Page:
Three runners made up.


And everybody likes a good mock up. The tube is a bit far forward, and up, compared to where I intend on placing it.


I was surprised my cell phone camera flash actually makes it to the end of the port.


Edited by TheSilverBuick (11/05/14 07:55 PM)
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#83101 - 11/17/14 02:26 PM Re: Hacking together EFI on an Pontiac OHC Six [Re: TheSilverBuick]
TheSilverBuick Offline
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Got the Firebird back on the ground this last weekend. Installed the new transmission case plug and put the pan back on. The dang plug's pins are rotated 180 from the old one, so the one on my wiring harness won't plug in correctly, so now I need a new plug too *sigh*

Plus, it seems the transmission is permanently wounded from the TCC solenoid coming loose. It's all bolted back together, but the gear engagement and shifts are still very soft. Damn. I could probably purchase new friction and steel plates, etc and do another "quickie" rebuild on it this winter, or maybe I'll start searching out a 4L60e.

I also made another intake runner. Two more to go.
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#83467 - 12/07/14 05:49 PM Re: Hacking together EFI on an Pontiac OHC Six [Re: TheSilverBuick]
TheSilverBuick Offline
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I finally caved and got a photobucket account, so hopefully my photo links start lasting a while. Unfortunately I cannot go back and edit my old posts here where the links are broken =/

This weekend I finished up the last two runners and then trimmed them to equal lengths. Now I can start working on the plenum setup.



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#83468 - 12/08/14 07:25 AM Re: Hacking together EFI on an Pontiac OHC Six [Re: TheSilverBuick]
THE FRENCHTOWN FLYER Offline
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Originally Posted By: TheSilverBuick
I
I've been experimenting and practicing on hammering a curved entrance to the port. It'll never be perfect, but I'll see what I can do. My airflow friend says a 1/2" radius is as close to ideal as a curve would get for airflow, so it gives me something to shoot for, but I know it'll come up a bit short.
An easy way to get the entry radii near perfect is to make a hammer forming die. Look at the last runner to the right side of the picture. There is a radius hammerform die made from scrap 1" diameter tubing welded in the shape of the entry window. You can use it to hammer out all the runner entries the same:

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#83469 - 12/08/14 08:14 AM Re: Hacking together EFI on an Pontiac OHC Six [Re: TheSilverBuick]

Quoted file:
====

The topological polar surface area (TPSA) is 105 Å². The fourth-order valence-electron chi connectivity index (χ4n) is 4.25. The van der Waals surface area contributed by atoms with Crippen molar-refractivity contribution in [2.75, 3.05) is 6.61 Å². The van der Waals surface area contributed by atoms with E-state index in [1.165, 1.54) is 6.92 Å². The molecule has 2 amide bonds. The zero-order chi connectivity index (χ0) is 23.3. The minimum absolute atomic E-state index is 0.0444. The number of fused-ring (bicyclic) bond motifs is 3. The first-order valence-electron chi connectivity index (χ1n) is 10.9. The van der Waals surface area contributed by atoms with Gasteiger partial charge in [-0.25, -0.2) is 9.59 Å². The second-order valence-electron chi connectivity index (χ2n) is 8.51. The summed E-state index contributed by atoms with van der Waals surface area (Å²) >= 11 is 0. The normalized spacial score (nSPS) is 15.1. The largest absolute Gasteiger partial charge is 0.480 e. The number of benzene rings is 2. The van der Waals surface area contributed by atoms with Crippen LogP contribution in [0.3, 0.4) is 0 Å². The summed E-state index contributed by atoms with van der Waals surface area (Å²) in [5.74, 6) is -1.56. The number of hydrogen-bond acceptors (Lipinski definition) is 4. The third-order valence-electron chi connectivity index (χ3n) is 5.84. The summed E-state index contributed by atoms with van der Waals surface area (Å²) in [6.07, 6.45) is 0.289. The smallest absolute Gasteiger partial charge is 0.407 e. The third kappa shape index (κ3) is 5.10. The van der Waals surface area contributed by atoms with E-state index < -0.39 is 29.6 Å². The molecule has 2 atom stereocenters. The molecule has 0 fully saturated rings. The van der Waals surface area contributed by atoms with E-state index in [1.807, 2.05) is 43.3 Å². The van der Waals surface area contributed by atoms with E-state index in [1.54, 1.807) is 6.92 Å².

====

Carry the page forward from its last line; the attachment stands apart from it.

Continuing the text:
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Hmm, I'll look at trying something like that.


Edited by TheSilverBuick (12/08/14 08:15 AM)
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#83476 - 12/08/14 04:31 PM Re: Hacking together EFI on an Pontiac OHC Six [Re: TheSilverBuick]
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If use heat at the same time it will make the hammering a little easier and lessen the chance of ripping the metal. That is what I did when I made my own collectors and collector pipe.
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#83629 - 12/18/14 09:14 PM Re: Hacking together EFI on an Pontiac OHC Six [Re: TheSilverBuick]
TheSilverBuick Offline
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I've just been driving the car the last two weeks. The transmission is shifting soft since the TCC solenoid came loose in the transmission. I think it toasted the clutches, so I think right after Christmas I'm going to pull the transmission out and pull it apart and stick the clutches I removed from it when I rebuilt it since they looked fairly good and didn't really have too many miles on them.

While I have it down I'll probably swap out the rear end for the 8.5" with 3.42 gears that I have. I'm over having a spool in the car, and the regular limited slip carrier will be nice. After I see what kind of mpg's it pulls I'll probably want a 4-series gear back in it, lol.

New front rotor's are in the mail, so I'm just a proportioning valve away from swapping the front drum brakes out.

Driving it yesterday. The weather here cannot make up its mind.
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#83747 - 12/29/14 10:53 AM Re: Hacking together EFI on an Pontiac OHC Six [Re: TheSilverBuick]
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I've just been driving the car all month. Also the transmission has been shifting soft since the TCC solenoid came loose, so I'm guessing I toasted some clutches from pressure loss. Practically drives like a normally shifting transmission now despite the harsh shifting kit/holes I put in it.

After work today or tomorrow I plan on putting the Firebird up on jackstands in the barn to begin the transmission pull to see what is going on inside of it. With that, right before Christmas two front rotors showed up, so I can possibly also switch out to disc brakes while it's up in the air along with swapping out the rear axle for the 8.5" with 3.42 gears and an honest limited slip rear end. While I have the front and rear brakes apart, I'm going to look at adding a hall sensor to read the back side of the wheel studs to use as a vehicle speed sensor. Should only require drilling a hole in the dust shield and adjusting a threaded sensor with two nuts holding it place...